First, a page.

try reading Carl Sagan's Cosmos, you will know what I refer to …

  27. I've seen lots of ideas about how to do exploration & development in the 'cosmosphere'; everything in natural principles that can be calculated to the 10th decimal place. The big challenge has ironically be getting the financing to do it. But its amazing how the cost have been coming down when you get better at it. The next hurdle will be how to close the loop between Earth & Space? Space stations, lunar sanctuary bases, asteroid & comet industrial sites? I think its time to do big things.

  28. I completely agree with his point on NASA. NASA and the ESA's lack of ambition and reliance on the US or European governments for funding is one of the reasons why i'm working toward becoming an aerospace engineer.

  29. @MONDARIZDK If you scale for time – it is. The sierra Nevada and their surrounding area were some of the most inhospitable areas to man on the planet. The same is true of mars (except it isn't on earth – obviously) and hence it is proportionately by time an quality challenge, there are already proposals for terraforming mars which involve deliberate pollution – technology we know we have. All it requires is the competition he discusses driving technology forward and making it cheaper. The same

  30. wait, are you trying to bring abortion into the comments on a video about the potential of man, a little bass ackwards isn't it?

  31. Capitalism and competition. WTF? Why its not like this guys company and theyr competitors join forces to work togeather to get to a way batter solution than they seperatly would. More minds focused on the same goal and cooperating means better and faster solutions.

  32. But that's why NASA failed Arnold, lots of great minds but no motivation to succeed, the culture becomes one of protecting your job and not offending anyone (by challenging ideas). Healthy competition is co-operative, not focused on damaging the others efforts but on improving your own. Do you think Usain Bolt wold run as fast as he does if he had no-one to race against? Love alone will not get it done, hard work is what's required.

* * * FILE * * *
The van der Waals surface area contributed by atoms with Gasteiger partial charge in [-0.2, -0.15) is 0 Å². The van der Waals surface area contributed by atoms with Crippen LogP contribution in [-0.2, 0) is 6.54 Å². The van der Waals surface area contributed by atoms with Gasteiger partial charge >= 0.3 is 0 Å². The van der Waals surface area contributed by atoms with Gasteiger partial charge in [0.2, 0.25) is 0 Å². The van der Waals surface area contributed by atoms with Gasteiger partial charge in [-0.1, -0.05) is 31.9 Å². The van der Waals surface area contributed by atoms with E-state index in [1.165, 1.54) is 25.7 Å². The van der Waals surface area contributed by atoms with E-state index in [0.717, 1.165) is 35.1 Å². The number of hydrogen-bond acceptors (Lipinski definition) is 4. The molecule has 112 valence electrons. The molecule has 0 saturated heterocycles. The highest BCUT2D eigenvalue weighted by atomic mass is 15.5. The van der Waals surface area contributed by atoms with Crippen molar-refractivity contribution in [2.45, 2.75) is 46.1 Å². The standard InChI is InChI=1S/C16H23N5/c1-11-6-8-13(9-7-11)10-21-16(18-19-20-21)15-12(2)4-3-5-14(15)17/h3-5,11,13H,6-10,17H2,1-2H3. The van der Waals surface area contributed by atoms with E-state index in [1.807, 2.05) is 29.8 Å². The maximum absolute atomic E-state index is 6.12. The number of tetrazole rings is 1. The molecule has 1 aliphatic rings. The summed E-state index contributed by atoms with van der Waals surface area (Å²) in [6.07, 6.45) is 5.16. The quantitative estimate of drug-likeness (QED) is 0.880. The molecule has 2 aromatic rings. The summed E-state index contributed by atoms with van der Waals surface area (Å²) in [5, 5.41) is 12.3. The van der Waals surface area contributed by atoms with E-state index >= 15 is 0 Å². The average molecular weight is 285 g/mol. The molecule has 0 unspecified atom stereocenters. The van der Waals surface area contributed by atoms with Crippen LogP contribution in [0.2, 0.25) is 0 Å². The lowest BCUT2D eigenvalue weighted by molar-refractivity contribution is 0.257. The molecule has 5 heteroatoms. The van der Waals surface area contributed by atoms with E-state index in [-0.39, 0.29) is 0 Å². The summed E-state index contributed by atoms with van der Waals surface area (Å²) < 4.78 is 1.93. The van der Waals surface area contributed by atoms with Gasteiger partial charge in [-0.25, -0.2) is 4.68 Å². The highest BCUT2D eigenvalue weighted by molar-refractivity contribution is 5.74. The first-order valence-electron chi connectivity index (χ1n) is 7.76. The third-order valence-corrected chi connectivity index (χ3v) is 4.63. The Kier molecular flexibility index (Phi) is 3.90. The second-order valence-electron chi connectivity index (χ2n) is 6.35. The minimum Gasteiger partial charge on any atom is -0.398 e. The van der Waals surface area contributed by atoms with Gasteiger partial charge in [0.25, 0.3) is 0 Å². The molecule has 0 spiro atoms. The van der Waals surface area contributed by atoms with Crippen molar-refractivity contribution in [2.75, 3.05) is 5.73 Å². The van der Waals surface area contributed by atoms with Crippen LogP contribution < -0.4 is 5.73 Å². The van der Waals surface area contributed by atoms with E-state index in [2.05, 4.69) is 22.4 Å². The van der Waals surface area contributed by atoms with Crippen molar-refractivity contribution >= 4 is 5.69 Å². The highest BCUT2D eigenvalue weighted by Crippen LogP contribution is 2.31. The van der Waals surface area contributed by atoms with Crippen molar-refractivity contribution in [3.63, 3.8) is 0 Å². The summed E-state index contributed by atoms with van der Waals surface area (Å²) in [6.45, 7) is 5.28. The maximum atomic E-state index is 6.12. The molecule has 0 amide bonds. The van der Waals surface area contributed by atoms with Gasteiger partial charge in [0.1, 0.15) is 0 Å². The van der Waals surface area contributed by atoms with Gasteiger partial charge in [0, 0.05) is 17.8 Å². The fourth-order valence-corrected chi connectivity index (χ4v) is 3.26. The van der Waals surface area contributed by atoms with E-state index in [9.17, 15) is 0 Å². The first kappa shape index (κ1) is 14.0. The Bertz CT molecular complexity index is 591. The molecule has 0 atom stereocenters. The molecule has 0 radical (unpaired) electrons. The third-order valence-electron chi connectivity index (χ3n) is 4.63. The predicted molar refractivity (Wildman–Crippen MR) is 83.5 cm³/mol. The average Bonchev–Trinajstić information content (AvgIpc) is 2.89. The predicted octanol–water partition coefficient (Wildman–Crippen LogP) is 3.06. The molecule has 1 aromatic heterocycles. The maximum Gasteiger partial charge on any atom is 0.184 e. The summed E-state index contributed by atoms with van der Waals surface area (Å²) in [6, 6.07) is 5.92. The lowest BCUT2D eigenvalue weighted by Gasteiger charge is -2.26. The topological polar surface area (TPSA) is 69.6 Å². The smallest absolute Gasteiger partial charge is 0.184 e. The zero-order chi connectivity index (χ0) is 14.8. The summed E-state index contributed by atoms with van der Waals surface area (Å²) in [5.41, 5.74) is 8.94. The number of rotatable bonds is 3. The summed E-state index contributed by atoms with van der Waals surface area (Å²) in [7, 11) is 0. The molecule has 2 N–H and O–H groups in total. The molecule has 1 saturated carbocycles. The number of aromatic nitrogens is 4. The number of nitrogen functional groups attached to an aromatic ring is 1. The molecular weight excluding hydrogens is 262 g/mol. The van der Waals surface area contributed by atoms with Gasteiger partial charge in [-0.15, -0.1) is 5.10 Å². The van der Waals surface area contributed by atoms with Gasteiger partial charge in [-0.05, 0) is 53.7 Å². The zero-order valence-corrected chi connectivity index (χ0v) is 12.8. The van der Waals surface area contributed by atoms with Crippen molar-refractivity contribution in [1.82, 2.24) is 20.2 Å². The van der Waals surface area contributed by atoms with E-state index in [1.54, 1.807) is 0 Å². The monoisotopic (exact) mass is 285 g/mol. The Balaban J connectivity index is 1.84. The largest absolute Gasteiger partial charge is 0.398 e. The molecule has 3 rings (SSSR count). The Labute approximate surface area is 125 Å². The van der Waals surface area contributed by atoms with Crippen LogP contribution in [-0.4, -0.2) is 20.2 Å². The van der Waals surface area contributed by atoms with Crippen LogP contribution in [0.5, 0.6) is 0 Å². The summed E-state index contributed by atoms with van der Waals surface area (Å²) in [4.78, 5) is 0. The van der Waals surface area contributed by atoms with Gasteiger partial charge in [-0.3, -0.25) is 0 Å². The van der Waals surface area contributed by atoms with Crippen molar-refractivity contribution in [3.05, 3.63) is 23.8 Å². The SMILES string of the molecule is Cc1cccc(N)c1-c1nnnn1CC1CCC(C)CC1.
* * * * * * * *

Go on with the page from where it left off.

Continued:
33. Hedonism is not just the pleasure of the moment. Not Epicurean hedonism anyway. Hard work is important to set up a great meal and an intelligent cannot over indulge with pleasure when they consider the ensuing hangover. Without pleasure what is life?

  34. I watched it again. You are still proseytizing a philosophy, not a business. even if the cost per pound to orbit were a hundred times less than shuttle, what are you going to transport there and back OUTSIDE of communication satellitess? Rich people who want a thrill? Surely you're not going to haul out the solar power satellite? That old chesnut may see it's day, but not for a long, long time.
    If you want to get sentimental about space, go to the JPL website and see those images from Mars

  35. Mars is a big job. I personally am convinced that its possible to build comfortable, self sufficient, city sized habitats in space sooner. There are a few likeminded people around, and that may be enough.
    Space industry, to produce biofuels or scoot around mining asteroids, has potential, considering the scale possible.
    Any good business needs to be based on a philosophy (like apple or even samsung)
    & I don't want to get sentimental – but very practical, and do it.

  36. Nano satellites is pretty big business. More would like them but can't afford them. Satellite repair would also be something to consider. If cost to reach it is so low then making them modular and repairable is suddenly conceivable. Garbage collection is another consideration. There are many satellites in low and high orbits plus junk that is floating and a hazard. Have the UN pay for the service. Many countries would be happy to contribute. Plenty of things to do out there.